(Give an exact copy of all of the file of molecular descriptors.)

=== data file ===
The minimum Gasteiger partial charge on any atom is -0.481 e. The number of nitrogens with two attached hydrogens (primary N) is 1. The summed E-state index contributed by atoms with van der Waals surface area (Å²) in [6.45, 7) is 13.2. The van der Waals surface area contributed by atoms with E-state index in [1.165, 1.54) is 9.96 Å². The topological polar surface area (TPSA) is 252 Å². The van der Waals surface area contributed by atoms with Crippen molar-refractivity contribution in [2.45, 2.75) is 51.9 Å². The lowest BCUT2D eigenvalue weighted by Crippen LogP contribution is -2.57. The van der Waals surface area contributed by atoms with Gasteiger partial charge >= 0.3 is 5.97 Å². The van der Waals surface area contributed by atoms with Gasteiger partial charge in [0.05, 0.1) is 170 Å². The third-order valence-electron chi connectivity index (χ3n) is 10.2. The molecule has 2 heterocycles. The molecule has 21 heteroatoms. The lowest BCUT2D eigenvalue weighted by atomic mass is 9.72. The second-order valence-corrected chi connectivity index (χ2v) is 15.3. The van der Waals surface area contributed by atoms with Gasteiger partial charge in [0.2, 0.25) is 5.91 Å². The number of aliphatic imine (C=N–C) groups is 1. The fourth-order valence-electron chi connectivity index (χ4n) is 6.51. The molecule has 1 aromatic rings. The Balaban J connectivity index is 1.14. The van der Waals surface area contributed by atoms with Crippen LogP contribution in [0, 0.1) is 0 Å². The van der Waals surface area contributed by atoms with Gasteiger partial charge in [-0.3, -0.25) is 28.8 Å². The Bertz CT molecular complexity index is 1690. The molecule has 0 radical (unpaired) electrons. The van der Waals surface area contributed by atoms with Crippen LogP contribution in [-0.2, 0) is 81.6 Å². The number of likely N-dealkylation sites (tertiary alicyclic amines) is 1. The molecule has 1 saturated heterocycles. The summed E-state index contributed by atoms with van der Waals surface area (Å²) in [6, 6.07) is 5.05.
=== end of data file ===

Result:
The minimum Gasteiger partial charge on any atom is -0.481 e. The number of nitrogens with two attached hydrogens (primary N) is 1. The summed E-state index contributed by atoms with van der Waals surface area (Å²) in [6.45, 7) is 13.2. The van der Waals surface area contributed by atoms with E-state index in [1.165, 1.54) is 9.96 Å². The topological polar surface area (TPSA) is 252 Å². The van der Waals surface area contributed by atoms with Crippen molar-refractivity contribution in [2.45, 2.75) is 51.9 Å². The lowest BCUT2D eigenvalue weighted by Crippen LogP contribution is -2.57. The van der Waals surface area contributed by atoms with Gasteiger partial charge >= 0.3 is 5.97 Å². The van der Waals surface area contributed by atoms with Gasteiger partial charge in [0.05, 0.1) is 170 Å². The third-order valence-electron chi connectivity index (χ3n) is 10.2. The molecule has 2 heterocycles. The molecule has 21 heteroatoms. The lowest BCUT2D eigenvalue weighted by atomic mass is 9.72. The second-order valence-corrected chi connectivity index (χ2v) is 15.3. The van der Waals surface area contributed by atoms with Gasteiger partial charge in [0.2, 0.25) is 5.91 Å². The number of aliphatic imine (C=N–C) groups is 1. The fourth-order valence-electron chi connectivity index (χ4n) is 6.51. The molecule has 1 aromatic rings. The Balaban J connectivity index is 1.14. The van der Waals surface area contributed by atoms with Crippen LogP contribution in [0, 0.1) is 0 Å². The van der Waals surface area contributed by atoms with Gasteiger partial charge in [-0.3, -0.25) is 28.8 Å². The Bertz CT molecular complexity index is 1690. The molecule has 0 radical (unpaired) electrons. The van der Waals surface area contributed by atoms with Crippen LogP contribution in [-0.2, 0) is 81.6 Å². The number of likely N-dealkylation sites (tertiary alicyclic amines) is 1. The molecule has 1 saturated heterocycles. The summed E-state index contributed by atoms with van der Waals surface area (Å²) in [6, 6.07) is 5.05.